Just another soul looking for Truth and praying for wisdom.


    • “Christians have a few channels on TV, so do Muslims, Jews, Mormons, and skeptics…but Satan has an entire industry”

      I am a fan of the Walking Dead but for different reasons than some other people. I am a fan because there are obvious Christian themes and even Christian messages that are entwined into the show. I’m sure the writers don’t see them as implicitly “Christian” – they seem them as apocalyptic. The bottom line is, that when faced with a scenario like the one you see in the Walking Dead – you are face to face with Christ. This is why morals are so important on the show, this is why parenting is so important, friendship, community – and quite frankly, Hershel’s overtly Christian character is the glue that holds the show together.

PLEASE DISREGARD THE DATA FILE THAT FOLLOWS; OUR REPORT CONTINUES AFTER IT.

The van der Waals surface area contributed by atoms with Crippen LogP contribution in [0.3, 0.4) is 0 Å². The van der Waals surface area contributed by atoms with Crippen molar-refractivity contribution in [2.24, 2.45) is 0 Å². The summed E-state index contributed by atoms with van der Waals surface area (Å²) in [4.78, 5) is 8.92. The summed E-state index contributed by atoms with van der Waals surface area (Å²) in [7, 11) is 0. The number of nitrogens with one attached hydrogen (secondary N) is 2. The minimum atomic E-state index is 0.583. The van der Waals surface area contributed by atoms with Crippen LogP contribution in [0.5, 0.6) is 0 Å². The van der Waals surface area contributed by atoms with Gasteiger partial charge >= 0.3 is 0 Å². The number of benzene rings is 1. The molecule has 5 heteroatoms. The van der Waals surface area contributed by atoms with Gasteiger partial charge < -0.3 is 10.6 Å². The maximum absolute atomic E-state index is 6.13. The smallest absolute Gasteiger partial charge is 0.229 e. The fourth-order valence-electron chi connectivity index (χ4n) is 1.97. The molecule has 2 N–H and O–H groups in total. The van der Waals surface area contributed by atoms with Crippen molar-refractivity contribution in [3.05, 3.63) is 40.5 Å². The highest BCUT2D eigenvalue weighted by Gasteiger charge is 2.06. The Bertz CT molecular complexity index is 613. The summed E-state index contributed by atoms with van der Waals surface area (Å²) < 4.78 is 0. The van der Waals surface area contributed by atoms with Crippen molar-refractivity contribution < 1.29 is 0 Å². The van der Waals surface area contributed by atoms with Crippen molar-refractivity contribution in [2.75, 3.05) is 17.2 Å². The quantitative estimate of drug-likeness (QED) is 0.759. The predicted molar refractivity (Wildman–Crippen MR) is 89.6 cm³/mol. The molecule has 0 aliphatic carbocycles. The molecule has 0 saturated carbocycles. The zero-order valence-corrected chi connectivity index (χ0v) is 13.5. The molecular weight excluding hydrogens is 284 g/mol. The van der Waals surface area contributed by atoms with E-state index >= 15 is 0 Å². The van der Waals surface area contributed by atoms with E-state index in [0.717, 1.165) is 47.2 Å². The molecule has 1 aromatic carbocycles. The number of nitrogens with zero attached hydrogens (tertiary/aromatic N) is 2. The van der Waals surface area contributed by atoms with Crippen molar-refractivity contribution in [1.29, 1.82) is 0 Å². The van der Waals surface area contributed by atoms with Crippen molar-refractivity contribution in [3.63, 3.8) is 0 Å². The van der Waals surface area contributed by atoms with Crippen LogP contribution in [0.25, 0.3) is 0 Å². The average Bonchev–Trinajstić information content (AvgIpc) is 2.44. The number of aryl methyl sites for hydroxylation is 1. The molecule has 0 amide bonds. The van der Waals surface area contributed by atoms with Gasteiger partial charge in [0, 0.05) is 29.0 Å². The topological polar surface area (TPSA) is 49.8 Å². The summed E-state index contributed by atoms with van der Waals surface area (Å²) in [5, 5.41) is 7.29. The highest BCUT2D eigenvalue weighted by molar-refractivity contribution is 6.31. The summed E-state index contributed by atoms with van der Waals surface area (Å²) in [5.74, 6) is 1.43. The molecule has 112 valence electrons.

2. […] The Walking Dead & Pastoral Ministry (onetheology.com) […]


  3. […] The Walking Dead and Pastoral Ministry at One Theology […]